Applications are at the core of interacting with today’s digital consumers and must constantly evolve to meet business demands.
The average application development cycle, using traditional methodologies, takes three to six months for initial release, with subsequent releases taking an average of a few weeks. Time frames such as these are no longer satisfactory.
One of the methodologies developed to address the need for faster development is called continuous integration/continuous deployment (CI/CD). To support this methodology, a new function has evolved: development and operations (DevOps). As part of the maturation of DevOps, operations (Ops) has become just as critical as application development.
NetOps, SecOps and DevOps
Application development now requires network IT operation teams (NetOps) and security operation teams (SecOps) to work together, thereby putting increased stress on developers and engineers.
Adopting DevOps creates a new breed of networking, security and development operation teams, which are tasked with ensuring that products and services will be developed in a timely, continuous manner while clearing any and all hurdles facing developers.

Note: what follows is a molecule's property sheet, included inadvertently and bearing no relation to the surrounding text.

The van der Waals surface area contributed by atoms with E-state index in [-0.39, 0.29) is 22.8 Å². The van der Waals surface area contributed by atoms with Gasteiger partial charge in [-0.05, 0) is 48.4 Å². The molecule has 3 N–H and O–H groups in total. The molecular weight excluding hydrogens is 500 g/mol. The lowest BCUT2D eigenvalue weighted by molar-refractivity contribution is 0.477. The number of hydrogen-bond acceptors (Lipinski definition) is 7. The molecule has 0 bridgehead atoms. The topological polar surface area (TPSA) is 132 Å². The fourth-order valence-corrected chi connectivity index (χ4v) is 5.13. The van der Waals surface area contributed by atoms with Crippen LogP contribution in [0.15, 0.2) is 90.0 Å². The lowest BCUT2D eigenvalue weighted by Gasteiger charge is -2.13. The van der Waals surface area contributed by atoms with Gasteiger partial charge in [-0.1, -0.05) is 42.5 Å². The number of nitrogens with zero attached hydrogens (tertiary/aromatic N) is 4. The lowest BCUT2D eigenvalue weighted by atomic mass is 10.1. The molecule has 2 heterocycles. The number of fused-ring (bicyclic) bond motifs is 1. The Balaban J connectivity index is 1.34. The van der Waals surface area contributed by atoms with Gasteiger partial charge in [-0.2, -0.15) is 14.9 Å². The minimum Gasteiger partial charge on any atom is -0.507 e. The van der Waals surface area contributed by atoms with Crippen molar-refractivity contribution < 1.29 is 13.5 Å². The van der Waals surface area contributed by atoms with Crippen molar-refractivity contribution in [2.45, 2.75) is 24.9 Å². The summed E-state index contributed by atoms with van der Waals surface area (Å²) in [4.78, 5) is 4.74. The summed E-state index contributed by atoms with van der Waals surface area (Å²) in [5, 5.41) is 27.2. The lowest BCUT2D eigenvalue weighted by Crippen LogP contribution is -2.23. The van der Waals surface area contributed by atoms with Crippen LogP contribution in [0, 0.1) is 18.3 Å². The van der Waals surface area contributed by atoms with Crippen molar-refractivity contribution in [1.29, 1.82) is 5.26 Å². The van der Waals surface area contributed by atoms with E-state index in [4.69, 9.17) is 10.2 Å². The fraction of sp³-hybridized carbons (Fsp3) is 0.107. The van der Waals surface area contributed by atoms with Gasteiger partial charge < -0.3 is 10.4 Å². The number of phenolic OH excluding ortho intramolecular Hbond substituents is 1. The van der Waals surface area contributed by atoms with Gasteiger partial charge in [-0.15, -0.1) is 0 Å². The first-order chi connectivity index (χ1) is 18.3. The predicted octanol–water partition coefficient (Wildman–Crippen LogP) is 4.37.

Another market evolution that has occurred to support DevOps is the adoption of heterogeneous infrastructures, including on-premise, private and public cloud environments. As a result, any solution used by DevOps must be suitable for multiple infrastructure environments.
Some of the common challenges that DevOps, NetOps and SecOps currently face include:
- Speed: Whether it’s setting up an application delivery service to see if an application works correctly when the traffic is distributed among several application servers or setting up a cluster of ADCs that have production-level capacity, speed is a challenge.
- Scale: For example, if application servers, as well as databases and other resources, are scaling within predefined thresholds set for an application, networking infrastructure, including ADCs, must be able to comply.
- Performance: When application service is under-performing, users may receive too many errors from the application. As a result, DevOps engineers have to troubleshoot issues with little to no visibility into application health and performance.
Developers and DevOps must become more agile, and ADCs can serve as a catalyst for accomplishing this. ADCs allow application delivery services to be spun up and efficiently on demand — and use automation and intuitive user interfaces to open up their management to an array of non-technical users. Lastly, analytics provide insight and visibility into performance and service-level agreements (SLAs).